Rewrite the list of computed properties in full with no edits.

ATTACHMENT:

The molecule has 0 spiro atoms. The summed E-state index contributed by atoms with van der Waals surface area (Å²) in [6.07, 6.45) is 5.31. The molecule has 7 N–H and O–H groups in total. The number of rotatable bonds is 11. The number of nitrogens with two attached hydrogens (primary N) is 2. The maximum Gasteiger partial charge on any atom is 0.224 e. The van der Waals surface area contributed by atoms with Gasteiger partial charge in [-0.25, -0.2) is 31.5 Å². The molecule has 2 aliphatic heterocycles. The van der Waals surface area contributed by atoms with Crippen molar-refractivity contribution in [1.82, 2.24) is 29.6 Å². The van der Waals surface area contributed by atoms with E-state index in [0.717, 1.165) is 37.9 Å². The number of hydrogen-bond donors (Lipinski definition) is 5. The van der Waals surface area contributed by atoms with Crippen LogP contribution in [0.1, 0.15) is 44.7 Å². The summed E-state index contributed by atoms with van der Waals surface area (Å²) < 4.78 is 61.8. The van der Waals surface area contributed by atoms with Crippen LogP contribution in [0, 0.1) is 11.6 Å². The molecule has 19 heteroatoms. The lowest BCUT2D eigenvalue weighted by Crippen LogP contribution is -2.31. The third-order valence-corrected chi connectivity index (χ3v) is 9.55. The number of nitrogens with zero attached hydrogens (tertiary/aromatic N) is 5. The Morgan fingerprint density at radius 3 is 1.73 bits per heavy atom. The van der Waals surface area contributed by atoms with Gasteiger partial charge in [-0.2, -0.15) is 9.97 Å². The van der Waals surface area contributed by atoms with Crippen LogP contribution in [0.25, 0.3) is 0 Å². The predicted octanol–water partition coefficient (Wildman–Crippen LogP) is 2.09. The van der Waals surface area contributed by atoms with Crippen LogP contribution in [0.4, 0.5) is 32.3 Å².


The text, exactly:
The molecule has 0 spiro atoms. The summed E-state index contributed by atoms with van der Waals surface area (Å²) in [6.07, 6.45) is 5.31. The molecule has 7 N–H and O–H groups in total. The number of rotatable bonds is 11. The number of nitrogens with two attached hydrogens (primary N) is 2. The maximum Gasteiger partial charge on any atom is 0.224 e. The van der Waals surface area contributed by atoms with Gasteiger partial charge in [-0.25, -0.2) is 31.5 Å². The molecule has 2 aliphatic heterocycles. The van der Waals surface area contributed by atoms with Crippen molar-refractivity contribution in [1.82, 2.24) is 29.6 Å². The van der Waals surface area contributed by atoms with E-state index in [0.717, 1.165) is 37.9 Å². The number of hydrogen-bond donors (Lipinski definition) is 5. The van der Waals surface area contributed by atoms with Crippen LogP contribution in [0.1, 0.15) is 44.7 Å². The summed E-state index contributed by atoms with van der Waals surface area (Å²) < 4.78 is 61.8. The van der Waals surface area contributed by atoms with Crippen LogP contribution in [0, 0.1) is 11.6 Å². The molecule has 19 heteroatoms. The lowest BCUT2D eigenvalue weighted by Crippen LogP contribution is -2.31. The third-order valence-corrected chi connectivity index (χ3v) is 9.55. The number of nitrogens with zero attached hydrogens (tertiary/aromatic N) is 5. The Morgan fingerprint density at radius 3 is 1.73 bits per heavy atom. The van der Waals surface area contributed by atoms with Gasteiger partial charge in [-0.2, -0.15) is 9.97 Å². The van der Waals surface area contributed by atoms with Crippen LogP contribution in [0.25, 0.3) is 0 Å². The predicted octanol–water partition coefficient (Wildman–Crippen LogP) is 2.09. The van der Waals surface area contributed by atoms with Crippen LogP contribution in [0.4, 0.5) is 32.3 Å².